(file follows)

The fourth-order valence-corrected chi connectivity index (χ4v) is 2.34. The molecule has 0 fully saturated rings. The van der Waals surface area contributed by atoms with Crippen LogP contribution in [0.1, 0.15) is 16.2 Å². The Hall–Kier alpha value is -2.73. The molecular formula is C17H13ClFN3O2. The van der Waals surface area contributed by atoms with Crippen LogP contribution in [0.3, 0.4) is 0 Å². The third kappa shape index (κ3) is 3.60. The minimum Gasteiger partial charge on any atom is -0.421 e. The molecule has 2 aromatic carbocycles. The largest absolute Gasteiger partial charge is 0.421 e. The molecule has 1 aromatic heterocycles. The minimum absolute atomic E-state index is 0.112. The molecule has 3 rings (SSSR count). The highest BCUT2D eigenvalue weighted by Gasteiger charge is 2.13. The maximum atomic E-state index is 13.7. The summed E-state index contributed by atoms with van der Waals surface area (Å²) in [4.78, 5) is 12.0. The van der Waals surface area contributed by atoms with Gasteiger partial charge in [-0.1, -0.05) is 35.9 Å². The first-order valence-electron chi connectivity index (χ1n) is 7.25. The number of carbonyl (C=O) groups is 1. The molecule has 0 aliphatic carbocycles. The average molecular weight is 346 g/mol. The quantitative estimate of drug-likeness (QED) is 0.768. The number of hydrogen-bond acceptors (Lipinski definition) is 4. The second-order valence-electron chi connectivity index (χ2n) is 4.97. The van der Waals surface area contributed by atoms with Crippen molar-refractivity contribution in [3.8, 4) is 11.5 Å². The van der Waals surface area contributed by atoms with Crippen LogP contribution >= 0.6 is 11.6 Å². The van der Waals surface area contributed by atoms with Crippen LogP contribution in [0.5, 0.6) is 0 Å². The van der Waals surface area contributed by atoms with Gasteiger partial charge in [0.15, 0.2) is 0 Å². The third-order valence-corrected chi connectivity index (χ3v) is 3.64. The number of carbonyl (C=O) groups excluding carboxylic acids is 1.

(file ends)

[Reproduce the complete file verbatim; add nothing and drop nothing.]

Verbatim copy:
The fourth-order valence-corrected chi connectivity index (χ4v) is 2.34. The molecule has 0 fully saturated rings. The van der Waals surface area contributed by atoms with Crippen LogP contribution in [0.1, 0.15) is 16.2 Å². The Hall–Kier alpha value is -2.73. The molecular formula is C17H13ClFN3O2. The van der Waals surface area contributed by atoms with Crippen LogP contribution in [0.3, 0.4) is 0 Å². The third kappa shape index (κ3) is 3.60. The minimum Gasteiger partial charge on any atom is -0.421 e. The molecule has 2 aromatic carbocycles. The largest absolute Gasteiger partial charge is 0.421 e. The molecule has 1 aromatic heterocycles. The minimum absolute atomic E-state index is 0.112. The molecule has 3 rings (SSSR count). The highest BCUT2D eigenvalue weighted by Gasteiger charge is 2.13. The maximum atomic E-state index is 13.7. The summed E-state index contributed by atoms with van der Waals surface area (Å²) in [4.78, 5) is 12.0. The van der Waals surface area contributed by atoms with Gasteiger partial charge in [-0.1, -0.05) is 35.9 Å². The first-order valence-electron chi connectivity index (χ1n) is 7.25. The number of carbonyl (C=O) groups is 1. The molecule has 0 aliphatic carbocycles. The average molecular weight is 346 g/mol. The quantitative estimate of drug-likeness (QED) is 0.768. The number of hydrogen-bond acceptors (Lipinski definition) is 4. The second-order valence-electron chi connectivity index (χ2n) is 4.97. The van der Waals surface area contributed by atoms with Crippen molar-refractivity contribution in [3.8, 4) is 11.5 Å². The van der Waals surface area contributed by atoms with Crippen LogP contribution >= 0.6 is 11.6 Å². The van der Waals surface area contributed by atoms with Crippen LogP contribution in [0.5, 0.6) is 0 Å². The van der Waals surface area contributed by atoms with Gasteiger partial charge in [0.15, 0.2) is 0 Å². The third-order valence-corrected chi connectivity index (χ3v) is 3.64. The number of carbonyl (C=O) groups excluding carboxylic acids is 1.